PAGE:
Stepping from the South Station platform onto the 8:05 a.m. commuter train to Plymouth and Kingston - one of the weekend trains the MBTA plans to eliminate - Carol Payne of Rome, Ga., noticed that something seemed missing: passengers.
Turning to her husband, James, she asked, “How many riders does it take for them to run this?’’
The answer, according to the T, is a lot more than ride the train now.
The train the Paynes rode to Plymouth for sightseeing Saturday could have been an exhibit for the T’s cost-cutting plans. Four of its five passenger cars were closed off. At peak, the Paynes were two of only 13 passengers sitting in the more than 180 seats available in the sole open car.
By comparison, business was booming on the 11:20 a.m. train north from Kingston to South Station, which had 55 passengers at one point. Still, they filled only a fraction of the more than 900 seats that could have been used in the five cars.
Another kind of math is at work for some passengers, though. While few ride the three commuter lines where weekend service is slated to be eliminated, some use the trains to get to and from work. For those passengers, loss of weekend service would do more than interrupt a tourist excursion.
“I think it’s horrible,’’ Ann Bishop of Brockton said of the T’s plans. A nephew drops her off at a commuter rail station and she takes the train to her Postal Service job in Boston. “Would they rather I go on welfare or go to work?’’
‘I think it’s horrible. Would they rather I go on welfare or go to work?’Ann Bishop Brockton resident who uses commuter rail to get to her job in Boston on weekends
Another passenger on the northbound train, Olivia Brownlee, brought a bicycle for her commute from home in Rockland to work in South Boston.
Brownlee - who bicycles to the Abington commuter rail station, rides the train to South Station, then takes the Red Line the rest of the way - will have to make an expensive switch if the weekend service ends.
“I was trying to avoid paying for car insurance, gas, all the expenses,’’ she said, adding with a rueful smile, “and buying a car.’’
That isn’t an option for all passengers, however.
Heading south to work Saturday morning, Brett Carey of Abington said losing weekend commuter rail service might mean trying to find new employment in a tough economy.
“I’ll need to get a job closer to Abington, or tell them I can’t work weekends. Either way, I lose out,’’ he said. “So many people rely on this. For a lot of people, it’s their only means of transportation.’’
As part of a budget-balancing package of fare increases and service cuts announced last week, the T said it plans to end weekend service on three commuter rail lines: Plymouth/Kingston, Greenbush, and Needham. The three have the lowest average number of riders on weekends among the T’s commuter rail lines, even though numbers shoot up occasionally.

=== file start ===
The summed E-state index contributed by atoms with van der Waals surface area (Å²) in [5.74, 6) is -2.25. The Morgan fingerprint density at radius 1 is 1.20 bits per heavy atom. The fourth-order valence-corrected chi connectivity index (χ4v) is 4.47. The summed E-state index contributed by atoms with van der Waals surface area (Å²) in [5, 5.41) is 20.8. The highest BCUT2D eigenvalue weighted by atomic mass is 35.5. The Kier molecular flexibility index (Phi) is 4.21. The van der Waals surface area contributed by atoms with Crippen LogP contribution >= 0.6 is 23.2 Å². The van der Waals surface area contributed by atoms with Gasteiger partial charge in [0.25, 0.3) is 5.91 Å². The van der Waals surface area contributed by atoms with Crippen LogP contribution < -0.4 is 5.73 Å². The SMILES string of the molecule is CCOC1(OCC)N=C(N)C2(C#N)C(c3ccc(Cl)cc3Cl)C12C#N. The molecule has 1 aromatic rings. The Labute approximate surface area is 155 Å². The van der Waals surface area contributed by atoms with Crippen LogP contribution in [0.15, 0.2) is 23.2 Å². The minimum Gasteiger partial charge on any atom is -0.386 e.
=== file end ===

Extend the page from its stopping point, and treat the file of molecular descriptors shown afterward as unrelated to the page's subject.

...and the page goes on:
“The last time I took it was for the St. Patrick’s Day parade in Boston, and this train was packed,’’ said David Becker, who moved to Plymouth from Cambridge 16 years ago and takes the train infrequently.
“When there’s something special going on in Boston on the weekend,’’ he said, “this train’s busy.’’
But an occasional packed train isn’t enough, according to the T.
The Plymouth/Kingston line has eight inbound and eight outbound trains on Saturdays. The line averaged 1,357 passengers on Saturdays from 2009 to 2011, according to T figures. In 2009, about 4,900 people used the line on a typical weekday.
On Saturdays, Greenbush gets an average of 1,132 passengers and Needham 882.
At the top of the list for Saturday passengers is the Providence line, with an average of 5,801.
All Saturday counts took place between 2009 and 2011, according to the T, and crews noticed no significant changes since the numbers were tallied.
Passengers who luxuriated in the space available on the almost-empty trains this past Saturday were sympathetic to the T’s financial needs, but some suggested options other than eliminating weekend serviced altogether.
“What if they reduced the number of trips?’’ asked Chris Vanoss of Plymouth, who was traveling into Boston with Shawn Wise of Kingston and Shawn’s young son, Devin.
Fewer trains would still provide a commuting option for Maryann Hughes of Falmouth, who sat across the aisle with her 6-year-old granddaughter, Kasey Boettger. They take the line into Boston once a month for a weekend outing.
“Today we’re going to the Children’s Museum,’’ Hughes said. “She loves the commuter rail.’’
While it lasts, the option of a weekend commuter train system was the envy of tourists such as the Paynes, who were in the area to see their son, a Harvard University graduate student.
They live about 70 miles from Atlanta and, with gas prices so high, wish they could travel on something like the MBTA trains at home. “We were just saying,’’ said James Payne, “how much money could you save if you had mass transit like this.’’